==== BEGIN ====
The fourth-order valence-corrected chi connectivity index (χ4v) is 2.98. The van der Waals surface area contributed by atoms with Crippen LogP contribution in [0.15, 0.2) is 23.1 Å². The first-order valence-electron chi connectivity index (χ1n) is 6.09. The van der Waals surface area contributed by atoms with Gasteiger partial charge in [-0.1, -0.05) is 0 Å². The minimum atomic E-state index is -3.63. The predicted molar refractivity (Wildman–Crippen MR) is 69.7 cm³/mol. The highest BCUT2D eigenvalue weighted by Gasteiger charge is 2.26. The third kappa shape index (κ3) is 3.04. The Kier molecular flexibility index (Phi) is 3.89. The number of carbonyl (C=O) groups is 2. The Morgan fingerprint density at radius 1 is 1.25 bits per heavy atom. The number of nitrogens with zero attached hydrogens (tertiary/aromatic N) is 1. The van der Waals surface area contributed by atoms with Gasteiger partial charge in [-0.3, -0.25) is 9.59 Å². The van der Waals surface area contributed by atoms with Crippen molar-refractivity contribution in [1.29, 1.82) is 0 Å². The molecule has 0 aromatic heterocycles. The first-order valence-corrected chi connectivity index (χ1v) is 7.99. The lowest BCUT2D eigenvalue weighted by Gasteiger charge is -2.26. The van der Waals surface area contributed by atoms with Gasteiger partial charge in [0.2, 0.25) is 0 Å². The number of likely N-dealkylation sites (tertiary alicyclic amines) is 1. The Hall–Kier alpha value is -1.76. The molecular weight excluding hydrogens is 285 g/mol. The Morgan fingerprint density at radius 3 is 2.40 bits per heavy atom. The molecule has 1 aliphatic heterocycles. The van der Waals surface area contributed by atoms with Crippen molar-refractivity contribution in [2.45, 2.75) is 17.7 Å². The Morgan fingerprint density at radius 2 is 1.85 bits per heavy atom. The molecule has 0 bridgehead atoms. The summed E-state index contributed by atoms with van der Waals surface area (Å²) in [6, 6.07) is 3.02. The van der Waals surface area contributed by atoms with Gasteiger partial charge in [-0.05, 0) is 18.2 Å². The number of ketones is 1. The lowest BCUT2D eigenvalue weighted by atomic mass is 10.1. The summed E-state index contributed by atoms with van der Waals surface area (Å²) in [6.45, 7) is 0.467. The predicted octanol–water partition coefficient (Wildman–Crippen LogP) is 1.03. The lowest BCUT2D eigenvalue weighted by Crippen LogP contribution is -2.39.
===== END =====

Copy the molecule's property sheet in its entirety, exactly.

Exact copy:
The fourth-order valence-corrected chi connectivity index (χ4v) is 2.98. The van der Waals surface area contributed by atoms with Crippen LogP contribution in [0.15, 0.2) is 23.1 Å². The first-order valence-electron chi connectivity index (χ1n) is 6.09. The van der Waals surface area contributed by atoms with Gasteiger partial charge in [-0.1, -0.05) is 0 Å². The minimum atomic E-state index is -3.63. The predicted molar refractivity (Wildman–Crippen MR) is 69.7 cm³/mol. The highest BCUT2D eigenvalue weighted by Gasteiger charge is 2.26. The third kappa shape index (κ3) is 3.04. The Kier molecular flexibility index (Phi) is 3.89. The number of carbonyl (C=O) groups is 2. The Morgan fingerprint density at radius 1 is 1.25 bits per heavy atom. The number of nitrogens with zero attached hydrogens (tertiary/aromatic N) is 1. The van der Waals surface area contributed by atoms with Gasteiger partial charge in [-0.3, -0.25) is 9.59 Å². The van der Waals surface area contributed by atoms with Crippen molar-refractivity contribution in [1.29, 1.82) is 0 Å². The molecule has 0 aromatic heterocycles. The first-order valence-corrected chi connectivity index (χ1v) is 7.99. The lowest BCUT2D eigenvalue weighted by Gasteiger charge is -2.26. The van der Waals surface area contributed by atoms with Gasteiger partial charge in [0.2, 0.25) is 0 Å². The number of likely N-dealkylation sites (tertiary alicyclic amines) is 1. The Hall–Kier alpha value is -1.76. The molecular weight excluding hydrogens is 285 g/mol. The Morgan fingerprint density at radius 3 is 2.40 bits per heavy atom. The molecule has 1 aliphatic heterocycles. The van der Waals surface area contributed by atoms with Crippen molar-refractivity contribution in [2.45, 2.75) is 17.7 Å². The Morgan fingerprint density at radius 2 is 1.85 bits per heavy atom. The molecule has 0 bridgehead atoms. The summed E-state index contributed by atoms with van der Waals surface area (Å²) in [6, 6.07) is 3.02. The van der Waals surface area contributed by atoms with Gasteiger partial charge in [-0.05, 0) is 18.2 Å². The number of ketones is 1. The lowest BCUT2D eigenvalue weighted by atomic mass is 10.1. The summed E-state index contributed by atoms with van der Waals surface area (Å²) in [6.45, 7) is 0.467. The predicted octanol–water partition coefficient (Wildman–Crippen LogP) is 1.03. The lowest BCUT2D eigenvalue weighted by Crippen LogP contribution is -2.39.